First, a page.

Compassionate, Inclusive People are Better Problem Solvers

Science shows Jesus' example leads to a stronger intellect and better problem solving

A recently published study in Psychological Research, led by Professor Carola Salvi, sheds fascinating light on the interconnection between social attitudes and cognitive abilities. Remarkably, this connection resonates deeply with the principles we uphold as followers of Christ – compassion, inclusion and love for all. I'd like to share some insights from this study and illustrate their relevance in a Christian context.

Salvi's study unveils a robust relationship between social and cognitive rigidity, underscoring that those with inflexible political and social attitudes tend to be weaker in problem-solving. The study measures social rigidity in terms of intolerance, conservatism, and xenophobia.

This finding reminds us of a tale from a small village where two farmers lived side by side. One farmer was known for his open-mindedness and willingness to try new farming techniques, while the other was rigid and stuck to his traditional farming methods.

A severe drought hit their region. The open-minded farmer adapted to the challenging circumstances by implementing water-conserving farming methods he had learned from neighboring villages. In contrast, the rigid farmer stubbornly clung to his traditional ways, refusing to learn or implement new methods. As a result, the open-minded farmer's crops survived the drought, while the rigid farmer's fields withered away. This simple parable illustrates the consequences of rigid vs. flexible thinking and the importance of being open to new ideas - in essence, the importance of cognitive flexibility.

This tale resonates deeply with Jesus' teachings about compassion, tolerance, and inclusion. In the parable of the Good Samaritan (Luke 10:25-37), Jesus underscores that everyone, regardless of their social or ethnic identity, deserves compassion and assistance. The Samaritan, who traditionally would have been an enemy, displays compassion and tolerance, breaking free from rigid thinking and social expectations.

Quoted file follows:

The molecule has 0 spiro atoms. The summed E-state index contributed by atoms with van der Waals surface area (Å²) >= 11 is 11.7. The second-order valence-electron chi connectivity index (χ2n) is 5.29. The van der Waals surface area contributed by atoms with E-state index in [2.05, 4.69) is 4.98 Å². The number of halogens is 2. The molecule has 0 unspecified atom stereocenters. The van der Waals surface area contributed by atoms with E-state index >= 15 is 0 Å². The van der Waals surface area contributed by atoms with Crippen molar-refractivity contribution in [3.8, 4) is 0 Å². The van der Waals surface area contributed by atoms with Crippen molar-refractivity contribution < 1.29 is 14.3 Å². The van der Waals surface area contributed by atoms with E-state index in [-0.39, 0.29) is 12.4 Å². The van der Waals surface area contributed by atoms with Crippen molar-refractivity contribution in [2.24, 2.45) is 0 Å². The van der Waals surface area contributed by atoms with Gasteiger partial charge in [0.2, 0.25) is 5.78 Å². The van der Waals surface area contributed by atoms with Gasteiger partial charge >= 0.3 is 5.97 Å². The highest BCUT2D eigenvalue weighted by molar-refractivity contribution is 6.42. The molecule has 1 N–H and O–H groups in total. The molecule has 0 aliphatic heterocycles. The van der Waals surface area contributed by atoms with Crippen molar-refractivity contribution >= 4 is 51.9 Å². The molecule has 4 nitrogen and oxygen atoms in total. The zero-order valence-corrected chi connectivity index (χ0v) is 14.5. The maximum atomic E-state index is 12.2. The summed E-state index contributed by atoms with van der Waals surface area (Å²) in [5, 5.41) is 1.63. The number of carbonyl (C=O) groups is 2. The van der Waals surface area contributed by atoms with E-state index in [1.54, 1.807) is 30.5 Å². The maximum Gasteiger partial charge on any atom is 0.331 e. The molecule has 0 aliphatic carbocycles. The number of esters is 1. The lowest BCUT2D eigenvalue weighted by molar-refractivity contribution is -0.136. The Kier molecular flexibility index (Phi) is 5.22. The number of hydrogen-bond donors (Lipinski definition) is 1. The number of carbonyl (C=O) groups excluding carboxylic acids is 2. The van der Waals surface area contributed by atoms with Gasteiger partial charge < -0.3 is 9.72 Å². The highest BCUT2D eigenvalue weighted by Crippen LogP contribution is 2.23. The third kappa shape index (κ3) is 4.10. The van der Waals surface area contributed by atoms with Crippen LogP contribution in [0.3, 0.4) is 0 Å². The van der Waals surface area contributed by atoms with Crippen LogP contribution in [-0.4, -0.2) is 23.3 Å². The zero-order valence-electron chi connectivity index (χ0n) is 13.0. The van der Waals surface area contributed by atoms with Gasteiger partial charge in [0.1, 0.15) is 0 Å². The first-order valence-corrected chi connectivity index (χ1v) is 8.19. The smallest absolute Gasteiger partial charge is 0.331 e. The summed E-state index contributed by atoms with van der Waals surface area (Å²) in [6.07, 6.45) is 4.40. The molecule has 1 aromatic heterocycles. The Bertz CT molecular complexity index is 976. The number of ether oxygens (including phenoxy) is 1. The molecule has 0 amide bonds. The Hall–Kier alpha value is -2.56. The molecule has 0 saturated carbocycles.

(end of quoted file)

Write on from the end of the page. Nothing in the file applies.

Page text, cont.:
The research also throws light on absolutism - an intolerance for ambiguity - as a contributor to cognitive rigidity. This intolerance of differing opinions is at odds with the spirit of Romans 14:1, where Paul urges us to accept those with differing beliefs without argument.

An interesting subgroup emerged from Salvi's study - individuals with liberal ideologies but high receptivity for false information and overclaiming, implying they were prone to believing in pseudo-profound statements and exaggerating their knowledge. Their performance in problem-solving tasks was surprisingly poor. This phenomenon aligns with Paul's warning in 2 Timothy 4:3-4 about those who seek teachers who simply affirm their existing beliefs rather than challenging them with the truth.

In essence, both the Bible and Professor Salvi's research promote the same message: Compassion, tolerance, and inclusion make us smarter, happier, and more effective. They enable us to approach problems creatively, view situations from different perspectives, and foster personal and community growth.

As part of our church community, we must embody these values, transforming our minds to not conform to the world but to align with Christ's teachings. We are committed to nurturing an environment that values compassion, tolerance, and inclusion, fostering minds capable of flexible, creative, and empathetic thinking.

In this interweaving of modern psychological research with ancient biblical wisdom, we see a powerful reaffirmation of timeless values. May we all embody these values in our daily lives, growing into better people and problem solvers.

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